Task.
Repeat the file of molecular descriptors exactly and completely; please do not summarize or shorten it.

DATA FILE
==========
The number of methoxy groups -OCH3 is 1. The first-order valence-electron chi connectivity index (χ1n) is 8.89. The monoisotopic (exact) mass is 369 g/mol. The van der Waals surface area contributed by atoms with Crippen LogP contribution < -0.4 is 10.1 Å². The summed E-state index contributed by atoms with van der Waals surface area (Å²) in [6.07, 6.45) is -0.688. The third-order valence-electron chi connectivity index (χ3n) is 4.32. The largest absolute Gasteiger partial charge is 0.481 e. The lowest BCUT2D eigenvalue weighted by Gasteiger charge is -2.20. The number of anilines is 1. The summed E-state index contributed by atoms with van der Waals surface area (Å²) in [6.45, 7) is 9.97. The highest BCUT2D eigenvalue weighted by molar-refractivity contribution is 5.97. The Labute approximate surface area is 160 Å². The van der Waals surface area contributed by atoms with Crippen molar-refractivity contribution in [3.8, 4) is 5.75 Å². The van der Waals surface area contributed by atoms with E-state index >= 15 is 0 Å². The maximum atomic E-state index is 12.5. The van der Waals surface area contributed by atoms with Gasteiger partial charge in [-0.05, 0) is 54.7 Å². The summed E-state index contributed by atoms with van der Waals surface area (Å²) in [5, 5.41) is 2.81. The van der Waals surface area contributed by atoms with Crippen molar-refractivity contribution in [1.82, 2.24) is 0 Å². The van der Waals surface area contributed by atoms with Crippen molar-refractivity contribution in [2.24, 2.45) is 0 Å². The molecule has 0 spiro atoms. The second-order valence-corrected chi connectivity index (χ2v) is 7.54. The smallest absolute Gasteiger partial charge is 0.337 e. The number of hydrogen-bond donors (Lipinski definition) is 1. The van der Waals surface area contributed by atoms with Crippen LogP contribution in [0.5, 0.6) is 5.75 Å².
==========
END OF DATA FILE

The number of methoxy groups -OCH3 is 1. The first-order valence-electron chi connectivity index (χ1n) is 8.89. The monoisotopic (exact) mass is 369 g/mol. The van der Waals surface area contributed by atoms with Crippen LogP contribution < -0.4 is 10.1 Å². The summed E-state index contributed by atoms with van der Waals surface area (Å²) in [6.07, 6.45) is -0.688. The third-order valence-electron chi connectivity index (χ3n) is 4.32. The largest absolute Gasteiger partial charge is 0.481 e. The lowest BCUT2D eigenvalue weighted by Gasteiger charge is -2.20. The number of anilines is 1. The summed E-state index contributed by atoms with van der Waals surface area (Å²) in [6.45, 7) is 9.97. The highest BCUT2D eigenvalue weighted by molar-refractivity contribution is 5.97. The Labute approximate surface area is 160 Å². The van der Waals surface area contributed by atoms with Crippen molar-refractivity contribution in [3.8, 4) is 5.75 Å². The van der Waals surface area contributed by atoms with E-state index >= 15 is 0 Å². The maximum atomic E-state index is 12.5. The van der Waals surface area contributed by atoms with Gasteiger partial charge in [-0.05, 0) is 54.7 Å². The summed E-state index contributed by atoms with van der Waals surface area (Å²) in [5, 5.41) is 2.81. The van der Waals surface area contributed by atoms with Crippen molar-refractivity contribution in [1.82, 2.24) is 0 Å². The van der Waals surface area contributed by atoms with Crippen molar-refractivity contribution in [2.24, 2.45) is 0 Å². The molecule has 0 spiro atoms. The second-order valence-corrected chi connectivity index (χ2v) is 7.54. The smallest absolute Gasteiger partial charge is 0.337 e. The number of hydrogen-bond donors (Lipinski definition) is 1. The van der Waals surface area contributed by atoms with Crippen LogP contribution in [0.5, 0.6) is 5.75 Å².